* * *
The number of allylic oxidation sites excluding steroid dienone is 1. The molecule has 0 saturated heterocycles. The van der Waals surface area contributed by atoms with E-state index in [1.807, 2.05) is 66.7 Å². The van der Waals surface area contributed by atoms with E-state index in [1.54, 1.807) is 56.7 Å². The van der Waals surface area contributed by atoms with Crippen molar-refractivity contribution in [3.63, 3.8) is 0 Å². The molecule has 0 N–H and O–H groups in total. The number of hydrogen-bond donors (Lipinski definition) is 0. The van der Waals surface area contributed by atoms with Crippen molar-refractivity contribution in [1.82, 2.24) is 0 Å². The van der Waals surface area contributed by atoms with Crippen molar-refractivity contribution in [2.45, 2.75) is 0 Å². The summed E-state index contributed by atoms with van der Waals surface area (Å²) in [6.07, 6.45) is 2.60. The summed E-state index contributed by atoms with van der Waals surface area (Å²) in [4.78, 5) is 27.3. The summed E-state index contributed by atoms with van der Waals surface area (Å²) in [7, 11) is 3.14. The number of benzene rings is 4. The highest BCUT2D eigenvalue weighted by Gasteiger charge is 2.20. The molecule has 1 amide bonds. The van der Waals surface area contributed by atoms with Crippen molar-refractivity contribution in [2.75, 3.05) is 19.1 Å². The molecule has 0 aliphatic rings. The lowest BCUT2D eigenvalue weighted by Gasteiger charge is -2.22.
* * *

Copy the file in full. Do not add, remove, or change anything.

The number of allylic oxidation sites excluding steroid dienone is 1. The molecule has 0 saturated heterocycles. The van der Waals surface area contributed by atoms with E-state index in [1.807, 2.05) is 66.7 Å². The van der Waals surface area contributed by atoms with E-state index in [1.54, 1.807) is 56.7 Å². The van der Waals surface area contributed by atoms with Crippen molar-refractivity contribution in [3.63, 3.8) is 0 Å². The molecule has 0 N–H and O–H groups in total. The number of hydrogen-bond donors (Lipinski definition) is 0. The van der Waals surface area contributed by atoms with Crippen molar-refractivity contribution in [1.82, 2.24) is 0 Å². The van der Waals surface area contributed by atoms with Crippen molar-refractivity contribution in [2.45, 2.75) is 0 Å². The summed E-state index contributed by atoms with van der Waals surface area (Å²) in [6.07, 6.45) is 2.60. The summed E-state index contributed by atoms with van der Waals surface area (Å²) in [4.78, 5) is 27.3. The summed E-state index contributed by atoms with van der Waals surface area (Å²) in [7, 11) is 3.14. The number of benzene rings is 4. The highest BCUT2D eigenvalue weighted by Gasteiger charge is 2.20. The molecule has 1 amide bonds. The van der Waals surface area contributed by atoms with Crippen molar-refractivity contribution in [2.75, 3.05) is 19.1 Å². The molecule has 0 aliphatic rings. The lowest BCUT2D eigenvalue weighted by Gasteiger charge is -2.22.